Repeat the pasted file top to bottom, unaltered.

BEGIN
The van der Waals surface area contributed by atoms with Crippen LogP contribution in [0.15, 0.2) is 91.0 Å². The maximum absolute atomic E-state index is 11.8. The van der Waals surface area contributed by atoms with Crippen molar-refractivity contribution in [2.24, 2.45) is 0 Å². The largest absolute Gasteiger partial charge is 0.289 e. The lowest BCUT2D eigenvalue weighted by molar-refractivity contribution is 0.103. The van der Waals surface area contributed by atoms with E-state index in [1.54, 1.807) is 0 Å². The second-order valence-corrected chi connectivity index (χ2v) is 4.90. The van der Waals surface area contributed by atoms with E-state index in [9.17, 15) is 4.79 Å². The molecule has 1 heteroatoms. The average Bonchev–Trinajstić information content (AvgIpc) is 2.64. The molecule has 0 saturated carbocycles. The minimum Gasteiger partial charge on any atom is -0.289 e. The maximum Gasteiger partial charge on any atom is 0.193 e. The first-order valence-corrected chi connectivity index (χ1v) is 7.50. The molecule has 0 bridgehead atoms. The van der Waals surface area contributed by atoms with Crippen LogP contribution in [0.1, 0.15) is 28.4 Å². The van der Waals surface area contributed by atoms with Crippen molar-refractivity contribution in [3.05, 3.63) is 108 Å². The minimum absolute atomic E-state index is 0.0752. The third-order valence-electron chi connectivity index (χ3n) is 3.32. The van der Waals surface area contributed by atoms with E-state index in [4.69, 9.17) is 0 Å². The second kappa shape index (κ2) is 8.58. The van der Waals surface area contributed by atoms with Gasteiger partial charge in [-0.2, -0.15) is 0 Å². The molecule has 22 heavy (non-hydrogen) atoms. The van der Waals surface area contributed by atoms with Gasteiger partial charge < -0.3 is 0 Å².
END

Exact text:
The van der Waals surface area contributed by atoms with Crippen LogP contribution in [0.15, 0.2) is 91.0 Å². The maximum absolute atomic E-state index is 11.8. The van der Waals surface area contributed by atoms with Crippen molar-refractivity contribution in [2.24, 2.45) is 0 Å². The largest absolute Gasteiger partial charge is 0.289 e. The lowest BCUT2D eigenvalue weighted by molar-refractivity contribution is 0.103. The van der Waals surface area contributed by atoms with E-state index in [1.54, 1.807) is 0 Å². The second-order valence-corrected chi connectivity index (χ2v) is 4.90. The van der Waals surface area contributed by atoms with E-state index in [9.17, 15) is 4.79 Å². The molecule has 1 heteroatoms. The average Bonchev–Trinajstić information content (AvgIpc) is 2.64. The molecule has 0 saturated carbocycles. The minimum Gasteiger partial charge on any atom is -0.289 e. The maximum Gasteiger partial charge on any atom is 0.193 e. The first-order valence-corrected chi connectivity index (χ1v) is 7.50. The molecule has 0 bridgehead atoms. The van der Waals surface area contributed by atoms with Crippen LogP contribution in [0.1, 0.15) is 28.4 Å². The van der Waals surface area contributed by atoms with Crippen molar-refractivity contribution in [3.05, 3.63) is 108 Å². The minimum absolute atomic E-state index is 0.0752. The third-order valence-electron chi connectivity index (χ3n) is 3.32. The van der Waals surface area contributed by atoms with E-state index in [4.69, 9.17) is 0 Å². The second kappa shape index (κ2) is 8.58. The van der Waals surface area contributed by atoms with Gasteiger partial charge in [-0.2, -0.15) is 0 Å². The molecule has 22 heavy (non-hydrogen) atoms. The van der Waals surface area contributed by atoms with Gasteiger partial charge < -0.3 is 0 Å².